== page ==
Keeping it real
The conversation started with a simple question, “Since when is there an xxx international?” The statement took me aback a bit. Not so much because I cared, but more of “How does this bother me?”
I replied without filter, “Don’t know, don’t care?” I wasn’t trying to be rude, I didn’t know, and I didn’t care. I continued asking because I wanted to understand why this should bother me. She said, “It’s like an association with us, and they are bigger.” This intrigued me.
The thing about “association” is that it works both ways. If one denies the other, there’s no association. That said, I’m not in the position or interest to deny anyone because this wasn’t what GirlBoss.Asia was based on.
I’m not particularly keen to do yacht parties, as I don’t see how that would benefit the community. I’m not opposed to it either, cause I’m sure some people enjoy it. I wouldn’t likely be the one that suggested it.
So what is GirlBoss.Asia based on?
Truth be told, when it started, it was because I joined girlboss.com. Then, they only opened up to ladies living in the United States, and you needed a US phone number to authenticate for access. I lived in the US for a short stint and kept my number and contacts from then, so I managed to gain access to the community and was ecstatic about it.
I loved how diverse the community was. People were freely sharing ideas and concepts. Perhaps it’s the culture upon which it was built; as far as I could read, people were open-minded and generous, something I felt that was much lacking in where I stood at that very moment.
I’m sure not every community is as such, and my personal experiences gave me this impression. However, the communities I’m in, in Asia, were different. People tend to want something but are not as willing to give. I remember I saw a post asking for help. I offered my assistance and was told to sign an NDA first. I wasn’t opposed to it, but even after agreeing to an NDA, they wanted my complete profile, etc., and that’s when I dropped out. I was trying to be helpful. It no longer made sense.
It was the COVID lockdown, and I wanted something social. The only problem with girlboss.com was the timezone. My bio clock might be slightly off, but it’s still Asia-based. Keeping up with the timezone difference was a little challenging. Hence, it hit me, Why not start an Asian version?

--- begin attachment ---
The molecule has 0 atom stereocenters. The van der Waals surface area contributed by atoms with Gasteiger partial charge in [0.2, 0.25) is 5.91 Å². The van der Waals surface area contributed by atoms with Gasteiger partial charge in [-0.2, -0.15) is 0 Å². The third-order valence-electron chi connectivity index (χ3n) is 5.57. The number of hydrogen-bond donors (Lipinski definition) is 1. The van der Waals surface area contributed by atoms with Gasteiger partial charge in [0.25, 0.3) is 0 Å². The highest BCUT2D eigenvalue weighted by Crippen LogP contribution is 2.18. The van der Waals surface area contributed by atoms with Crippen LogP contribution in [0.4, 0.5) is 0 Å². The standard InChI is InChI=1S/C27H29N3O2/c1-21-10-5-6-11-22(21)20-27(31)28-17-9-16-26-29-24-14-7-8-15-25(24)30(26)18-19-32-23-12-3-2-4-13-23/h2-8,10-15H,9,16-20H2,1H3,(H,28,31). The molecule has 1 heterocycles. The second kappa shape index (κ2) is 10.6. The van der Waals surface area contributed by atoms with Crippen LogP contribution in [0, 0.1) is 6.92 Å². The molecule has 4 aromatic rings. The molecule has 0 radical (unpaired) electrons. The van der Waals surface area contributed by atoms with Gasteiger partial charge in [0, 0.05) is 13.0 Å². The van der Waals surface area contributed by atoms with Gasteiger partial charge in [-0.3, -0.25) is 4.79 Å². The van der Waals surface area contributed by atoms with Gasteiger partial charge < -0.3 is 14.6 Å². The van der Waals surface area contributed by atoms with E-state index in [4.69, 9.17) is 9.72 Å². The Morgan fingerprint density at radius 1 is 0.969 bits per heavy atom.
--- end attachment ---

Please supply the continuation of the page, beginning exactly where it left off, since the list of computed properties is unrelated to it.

Reading the terms and conditions, I saw no breach. I don’t deny there are parts of what I liked about girlboss.com that I incorporated into this new product I was trying to build. So to some extent, I’m replicating, somewhat localising, and innovating.
So if Sophia or the new girlboss.com reads this one day, I hope you stay true to what you stand for and pardon me.
The intention is not to compete. I want to help and collaborate.
In my journey of entrepreneurship, there are some lessons I learned. The path is challenging and mostly lonely. I hit walls constantly and sometimes get depressed – not overly; I bounce back fast.
I want to help and share my experience, the good and the bad, and the practices I’ve learned and come up with to help women in Asia to grow in their businesses, advance their professional careers, or their personal development.
Culturally, it’s different from region to region. While I’d incorporate some practices I’ve learned abroad, I’d have to localise them for this region.
So many Asian women struggle to achieve something in their businesses and careers. At the same time, some are just trying to impose a perceived lifestyle.
There’s no right or wrong in how a person wants to live. It just isn’t the audience I’m overly interested in. I instead focus on the ones that want to make a difference for themselves.
“Bigger” or smaller doesn’t matter. Ultimately, sustainability and growth are the most important. Vanity might make people envy, but vanity doesn’t pay the bills or help businesses succeed.
If you think I make sense and feel this is the platform for you, I urge you to join us at www.girlboss.asia.